Cybersecurity expert arms the next generation
UC alumnus brings cyber intelligence experience to the classroom
Coleman Kane, an adjunct instructor for the Department of Electrical Engineering and Computer Science at the University of Cincinnati, helps students build strong foundations to succeed in cyber defense, a field that strives to keep ahead of the growing number and sophistication of attacks that threaten our digital security.
A principal cyber intelligence analyst for GE Aviation, Kane hopes to empower the next generation of cybersecurity experts by bringing insight from his research and industry experience into the classroom.
“There's a lot of malware out there, a lot of cyber-attacks,” said Kane, who teaches courses on topics like malware analysis and security vulnerability assessment. “The more prominent the institution, like governmental agencies or high-tech companies, the more challenging the puzzles that are thrown at them.”
Our increasing use of mobile and smart devices has created a new problem space that we need to find creative solutions and try to get ahead of the attackers
Coleman Kane, Principal Cyber Intelligence Analyst, GE Aviation
Malware affects individuals as well as organizations, and the puzzles are no less challenging. The smart devices that we rely on every day are an increasingly popular target.
“Our increasing use of mobile and smart devices has created a new problem space that we need to find creative solutions and try to get ahead of the attackers,” Kane said.
A graduate student in the computer science and engineering PhD program at UC, Kane is researching ways to analyze malware that traditionally targets personal computers and apply those insights to identify malware on cell phones, smart TVs and more.
There's a lot of malware out there but there are not many authors. Malware authoring is a very specialized skill. Like most software developers, malware authors tend to reuse successful lines of code across projects.
“If we think that someone is authoring malware across these different platforms, we expect them to reuse source code between the two platforms,” Kane said.
Kane is investigating ways to search different devices and platforms for malware that might have been authored by the same person. Finding that recycled code could be a key to identifying malware more quickly on new platforms.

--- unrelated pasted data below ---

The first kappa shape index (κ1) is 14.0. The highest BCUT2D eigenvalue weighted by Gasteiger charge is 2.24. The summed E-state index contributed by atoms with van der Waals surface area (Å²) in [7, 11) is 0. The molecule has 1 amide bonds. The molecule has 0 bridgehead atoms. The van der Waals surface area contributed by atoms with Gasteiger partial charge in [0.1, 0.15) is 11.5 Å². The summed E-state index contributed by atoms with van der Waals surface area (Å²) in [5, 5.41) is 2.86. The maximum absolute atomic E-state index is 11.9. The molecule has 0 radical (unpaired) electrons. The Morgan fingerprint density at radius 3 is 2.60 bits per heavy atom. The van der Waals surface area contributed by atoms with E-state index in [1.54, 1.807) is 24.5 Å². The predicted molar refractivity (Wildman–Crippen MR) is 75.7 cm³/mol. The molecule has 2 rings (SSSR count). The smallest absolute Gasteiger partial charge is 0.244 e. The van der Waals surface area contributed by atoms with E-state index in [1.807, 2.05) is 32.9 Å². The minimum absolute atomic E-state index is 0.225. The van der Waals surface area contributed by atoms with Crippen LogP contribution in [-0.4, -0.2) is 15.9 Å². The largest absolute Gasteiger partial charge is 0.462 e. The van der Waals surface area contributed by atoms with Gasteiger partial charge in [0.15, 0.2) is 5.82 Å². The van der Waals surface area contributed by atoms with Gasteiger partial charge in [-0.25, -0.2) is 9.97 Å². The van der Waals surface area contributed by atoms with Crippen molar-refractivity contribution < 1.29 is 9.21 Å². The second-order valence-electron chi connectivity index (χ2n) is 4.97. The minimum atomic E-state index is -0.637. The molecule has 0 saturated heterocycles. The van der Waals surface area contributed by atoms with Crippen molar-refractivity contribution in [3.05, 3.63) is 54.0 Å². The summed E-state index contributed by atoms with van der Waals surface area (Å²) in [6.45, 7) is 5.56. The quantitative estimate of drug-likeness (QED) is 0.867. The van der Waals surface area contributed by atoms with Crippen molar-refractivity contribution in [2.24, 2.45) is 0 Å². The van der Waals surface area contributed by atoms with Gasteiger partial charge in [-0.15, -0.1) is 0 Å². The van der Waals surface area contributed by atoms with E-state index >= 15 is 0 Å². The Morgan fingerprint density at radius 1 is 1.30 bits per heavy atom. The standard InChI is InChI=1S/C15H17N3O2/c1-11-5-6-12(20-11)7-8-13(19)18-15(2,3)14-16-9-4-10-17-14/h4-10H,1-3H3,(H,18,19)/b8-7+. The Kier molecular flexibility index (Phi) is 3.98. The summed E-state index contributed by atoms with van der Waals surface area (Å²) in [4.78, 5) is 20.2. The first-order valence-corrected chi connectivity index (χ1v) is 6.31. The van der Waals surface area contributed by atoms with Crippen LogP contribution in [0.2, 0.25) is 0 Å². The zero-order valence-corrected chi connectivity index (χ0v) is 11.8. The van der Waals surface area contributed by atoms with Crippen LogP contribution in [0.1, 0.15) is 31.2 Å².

Cybersecurity is one of the fastest-growing career fields, but it is still a comparably new discipline, one where the set of “must-knows” changes rapidly. Methods and tools must be agile and proactive to identify, intervene, and prevent digital security breaches.
Kane and many fellow department faculty members openly share their course material online. Kane posts course content on GitHub.
Kane’s site is a learning tool for his students. It’s also a space to collaborate and problem-solve with the wider community.
"Cybersecurity is in a state of constant change — textbooks go out of date way too quickly to be useful," added John Franco, UC professor of computer science and Kane’s doctoral adviser. "Sites like GitHub have become of supreme importance to knowledge dissemination."
Kane, who earned a bachelor’s degree in computer engineering from UC in 2005, became a malware analyst at GE Aviation in 2011, a time when very few companies staffed dedicated malware analysis roles. Much of his early work in that position was self-taught, building internal protocols from scratch that became the foundations of their cyber security team operations today.
"My role was to learn how to do malware analysis and then try to teach all the other analysts who may not have that as a dedicated job,” Kane said.
Based on Kane’s extensive experience, Franco, who had been Kane’s undergraduate faculty advisor, invited Kane to join a team of adjunct faculty from Northrop Grumman and GE Aviation to develop and teach courses related to the cyber operations graduate certificate program the department launched in partnership with the National Security Agency in 2015.
“I want to make sure that the next ‘me’ who's struggling right now to do this at their company can have more resources available to them today than I did 10 years ago when I tried to do this,” Kane said.
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Featured Image at Top: A keyboard and two monitors displaying code. Photo/Fotis Fotopoulos/Unsplash.
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